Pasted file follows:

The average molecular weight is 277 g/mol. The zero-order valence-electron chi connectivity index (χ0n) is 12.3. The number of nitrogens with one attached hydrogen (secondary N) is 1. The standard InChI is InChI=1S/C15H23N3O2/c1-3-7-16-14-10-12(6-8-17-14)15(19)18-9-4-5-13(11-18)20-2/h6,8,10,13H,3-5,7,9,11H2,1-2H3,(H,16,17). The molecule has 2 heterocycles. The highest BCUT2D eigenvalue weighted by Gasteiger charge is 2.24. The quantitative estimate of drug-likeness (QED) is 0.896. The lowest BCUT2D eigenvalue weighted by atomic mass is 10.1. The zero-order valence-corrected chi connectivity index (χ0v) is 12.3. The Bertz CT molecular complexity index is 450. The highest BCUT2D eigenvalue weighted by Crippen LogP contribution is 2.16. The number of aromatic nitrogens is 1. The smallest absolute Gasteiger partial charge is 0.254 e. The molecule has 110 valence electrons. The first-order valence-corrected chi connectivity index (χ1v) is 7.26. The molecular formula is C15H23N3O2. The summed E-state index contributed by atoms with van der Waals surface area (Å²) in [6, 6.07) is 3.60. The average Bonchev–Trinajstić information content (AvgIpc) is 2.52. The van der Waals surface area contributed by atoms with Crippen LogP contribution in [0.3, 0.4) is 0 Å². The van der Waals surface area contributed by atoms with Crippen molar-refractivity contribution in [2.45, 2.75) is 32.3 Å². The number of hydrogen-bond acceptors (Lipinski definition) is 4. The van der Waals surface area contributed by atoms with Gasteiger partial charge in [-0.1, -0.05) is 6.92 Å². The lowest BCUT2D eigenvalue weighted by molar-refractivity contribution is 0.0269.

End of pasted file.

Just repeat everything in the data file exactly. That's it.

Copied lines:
The average molecular weight is 277 g/mol. The zero-order valence-electron chi connectivity index (χ0n) is 12.3. The number of nitrogens with one attached hydrogen (secondary N) is 1. The standard InChI is InChI=1S/C15H23N3O2/c1-3-7-16-14-10-12(6-8-17-14)15(19)18-9-4-5-13(11-18)20-2/h6,8,10,13H,3-5,7,9,11H2,1-2H3,(H,16,17). The molecule has 2 heterocycles. The highest BCUT2D eigenvalue weighted by Gasteiger charge is 2.24. The quantitative estimate of drug-likeness (QED) is 0.896. The lowest BCUT2D eigenvalue weighted by atomic mass is 10.1. The zero-order valence-corrected chi connectivity index (χ0v) is 12.3. The Bertz CT molecular complexity index is 450. The highest BCUT2D eigenvalue weighted by Crippen LogP contribution is 2.16. The number of aromatic nitrogens is 1. The smallest absolute Gasteiger partial charge is 0.254 e. The molecule has 110 valence electrons. The first-order valence-corrected chi connectivity index (χ1v) is 7.26. The molecular formula is C15H23N3O2. The summed E-state index contributed by atoms with van der Waals surface area (Å²) in [6, 6.07) is 3.60. The average Bonchev–Trinajstić information content (AvgIpc) is 2.52. The van der Waals surface area contributed by atoms with Crippen LogP contribution in [0.3, 0.4) is 0 Å². The van der Waals surface area contributed by atoms with Crippen molar-refractivity contribution in [2.45, 2.75) is 32.3 Å². The number of hydrogen-bond acceptors (Lipinski definition) is 4. The van der Waals surface area contributed by atoms with Gasteiger partial charge in [-0.1, -0.05) is 6.92 Å². The lowest BCUT2D eigenvalue weighted by molar-refractivity contribution is 0.0269.